Samurai Rising has easily taken its spot as one of my favorite nonfiction books. I was left speechless at every twist and turn. Turner made a breathtaking book through her effortless quality of writing and the equally amazing story. It's a beautiful story, however I wished the pacing of the battles could have been more engaging. I would strongly recommend it if one wants to read it for the story and not the action. However, there is no doubt the battles were ingenious. Yoshtisune's innovation left me on the edge of my seat every time he squeezed a win. My other critique was how definitive everything was stated in the story. I found myself unimmersed in the story from how often I questioned if it was just speculation. Overall, the “underdog rising up” part of it made it a very satisfying read and her writing made it even more enjoyable.

by Veronica Roth
Reviewed by Trinity, 18

Divergent follows a girl named Beatrice who lives in a dystopian world that divides people into five separate communities based on a fundamental trait they possess. She must make a decision that will decide the course of her life, which faction she will choose. However, she realizes that she doesn’t want to be just one thing, causing her to be seen as a threat. Along the way, she makes friends, discovers more about herself, and finds someone who makes her feel like she belongs.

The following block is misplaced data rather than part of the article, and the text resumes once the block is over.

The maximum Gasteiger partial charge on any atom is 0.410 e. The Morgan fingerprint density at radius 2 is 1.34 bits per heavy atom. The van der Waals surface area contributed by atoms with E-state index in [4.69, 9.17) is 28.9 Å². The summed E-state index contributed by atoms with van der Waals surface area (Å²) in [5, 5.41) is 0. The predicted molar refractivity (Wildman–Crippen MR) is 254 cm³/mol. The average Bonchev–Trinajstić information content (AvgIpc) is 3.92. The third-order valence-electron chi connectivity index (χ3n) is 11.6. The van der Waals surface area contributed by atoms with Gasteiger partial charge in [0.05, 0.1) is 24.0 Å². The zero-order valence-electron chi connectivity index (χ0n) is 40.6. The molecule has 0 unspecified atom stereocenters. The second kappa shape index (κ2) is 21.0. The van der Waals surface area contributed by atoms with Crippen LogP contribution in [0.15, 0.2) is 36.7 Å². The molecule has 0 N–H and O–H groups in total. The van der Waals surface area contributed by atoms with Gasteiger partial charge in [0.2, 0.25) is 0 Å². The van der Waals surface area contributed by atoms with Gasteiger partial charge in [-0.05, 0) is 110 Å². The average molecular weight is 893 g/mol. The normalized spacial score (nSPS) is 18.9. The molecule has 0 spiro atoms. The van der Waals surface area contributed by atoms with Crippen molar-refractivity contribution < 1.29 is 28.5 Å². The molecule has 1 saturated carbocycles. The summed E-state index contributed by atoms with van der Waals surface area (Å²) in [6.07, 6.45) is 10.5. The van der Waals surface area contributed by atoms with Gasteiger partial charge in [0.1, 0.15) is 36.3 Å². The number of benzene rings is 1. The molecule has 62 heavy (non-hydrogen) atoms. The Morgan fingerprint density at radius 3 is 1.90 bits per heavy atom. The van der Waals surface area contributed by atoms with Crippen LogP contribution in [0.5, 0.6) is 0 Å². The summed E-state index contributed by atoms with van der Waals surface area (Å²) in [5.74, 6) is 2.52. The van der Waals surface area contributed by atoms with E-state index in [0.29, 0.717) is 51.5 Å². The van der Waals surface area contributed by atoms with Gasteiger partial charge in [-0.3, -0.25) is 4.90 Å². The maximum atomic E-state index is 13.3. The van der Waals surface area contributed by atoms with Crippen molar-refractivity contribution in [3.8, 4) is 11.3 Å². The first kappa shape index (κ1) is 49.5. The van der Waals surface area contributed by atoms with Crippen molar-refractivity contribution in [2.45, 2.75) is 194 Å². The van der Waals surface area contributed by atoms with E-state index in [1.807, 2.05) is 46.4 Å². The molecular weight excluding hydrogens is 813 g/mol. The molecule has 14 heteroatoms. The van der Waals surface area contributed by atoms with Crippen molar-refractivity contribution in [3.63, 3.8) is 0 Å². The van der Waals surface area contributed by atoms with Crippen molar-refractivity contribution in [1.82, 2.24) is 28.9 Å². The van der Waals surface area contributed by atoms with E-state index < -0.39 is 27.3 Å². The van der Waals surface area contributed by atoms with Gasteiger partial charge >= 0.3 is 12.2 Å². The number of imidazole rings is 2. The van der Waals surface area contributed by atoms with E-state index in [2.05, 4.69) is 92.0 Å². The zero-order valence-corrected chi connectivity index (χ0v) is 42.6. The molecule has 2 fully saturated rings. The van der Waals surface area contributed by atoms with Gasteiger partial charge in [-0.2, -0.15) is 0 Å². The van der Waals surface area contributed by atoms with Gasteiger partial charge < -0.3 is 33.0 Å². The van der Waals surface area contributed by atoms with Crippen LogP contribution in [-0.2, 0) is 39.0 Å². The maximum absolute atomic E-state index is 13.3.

I would recommend this book to anyone interested in the dystopian world, especially as an introduction into the dystopian genre. The main character is able to determine how to interpret the world without the constraints of disappointing her family or her faction. Divergent gives an interesting perspective on conformity and the negative aspects that result when others try to be someone they are not. Beatrice, also known as Tris, must navigate being a natural non-conformer in a world where conforming is the norm. If you enjoy book series, I would recommend this book as well as Insurgent and Allegiant.

We’ll Always Have Summer
by Jenny Han
Reviewed by Audrey, 13